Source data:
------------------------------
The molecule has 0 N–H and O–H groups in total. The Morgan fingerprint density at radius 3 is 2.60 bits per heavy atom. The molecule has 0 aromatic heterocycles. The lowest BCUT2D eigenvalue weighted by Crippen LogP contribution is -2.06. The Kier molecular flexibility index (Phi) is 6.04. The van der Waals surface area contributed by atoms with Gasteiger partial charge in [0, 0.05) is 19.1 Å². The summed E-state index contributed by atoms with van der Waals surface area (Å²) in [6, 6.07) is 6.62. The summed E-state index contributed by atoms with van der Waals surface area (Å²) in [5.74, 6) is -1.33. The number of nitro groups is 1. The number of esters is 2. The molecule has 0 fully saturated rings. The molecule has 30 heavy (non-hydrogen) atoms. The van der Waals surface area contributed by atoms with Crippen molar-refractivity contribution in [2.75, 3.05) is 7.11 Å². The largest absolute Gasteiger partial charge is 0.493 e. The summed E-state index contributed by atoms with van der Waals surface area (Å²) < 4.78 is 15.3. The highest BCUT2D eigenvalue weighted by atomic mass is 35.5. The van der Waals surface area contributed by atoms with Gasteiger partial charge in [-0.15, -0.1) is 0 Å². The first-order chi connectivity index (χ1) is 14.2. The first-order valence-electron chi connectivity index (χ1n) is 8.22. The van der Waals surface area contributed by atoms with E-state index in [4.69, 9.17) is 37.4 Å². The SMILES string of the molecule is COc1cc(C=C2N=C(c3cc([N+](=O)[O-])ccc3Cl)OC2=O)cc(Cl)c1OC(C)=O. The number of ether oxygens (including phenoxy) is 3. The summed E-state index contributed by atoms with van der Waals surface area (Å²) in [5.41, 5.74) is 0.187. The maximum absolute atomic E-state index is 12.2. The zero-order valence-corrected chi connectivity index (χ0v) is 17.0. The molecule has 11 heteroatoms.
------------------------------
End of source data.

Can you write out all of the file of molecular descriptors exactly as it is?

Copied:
The molecule has 0 N–H and O–H groups in total. The Morgan fingerprint density at radius 3 is 2.60 bits per heavy atom. The molecule has 0 aromatic heterocycles. The lowest BCUT2D eigenvalue weighted by Crippen LogP contribution is -2.06. The Kier molecular flexibility index (Phi) is 6.04. The van der Waals surface area contributed by atoms with Gasteiger partial charge in [0, 0.05) is 19.1 Å². The summed E-state index contributed by atoms with van der Waals surface area (Å²) in [6, 6.07) is 6.62. The summed E-state index contributed by atoms with van der Waals surface area (Å²) in [5.74, 6) is -1.33. The number of nitro groups is 1. The number of esters is 2. The molecule has 0 fully saturated rings. The molecule has 30 heavy (non-hydrogen) atoms. The van der Waals surface area contributed by atoms with Crippen molar-refractivity contribution in [2.75, 3.05) is 7.11 Å². The largest absolute Gasteiger partial charge is 0.493 e. The summed E-state index contributed by atoms with van der Waals surface area (Å²) < 4.78 is 15.3. The highest BCUT2D eigenvalue weighted by atomic mass is 35.5. The van der Waals surface area contributed by atoms with Gasteiger partial charge in [-0.15, -0.1) is 0 Å². The first-order chi connectivity index (χ1) is 14.2. The first-order valence-electron chi connectivity index (χ1n) is 8.22. The van der Waals surface area contributed by atoms with E-state index in [4.69, 9.17) is 37.4 Å². The SMILES string of the molecule is COc1cc(C=C2N=C(c3cc([N+](=O)[O-])ccc3Cl)OC2=O)cc(Cl)c1OC(C)=O. The number of ether oxygens (including phenoxy) is 3. The summed E-state index contributed by atoms with van der Waals surface area (Å²) in [5.41, 5.74) is 0.187. The maximum absolute atomic E-state index is 12.2. The zero-order valence-corrected chi connectivity index (χ0v) is 17.0. The molecule has 11 heteroatoms.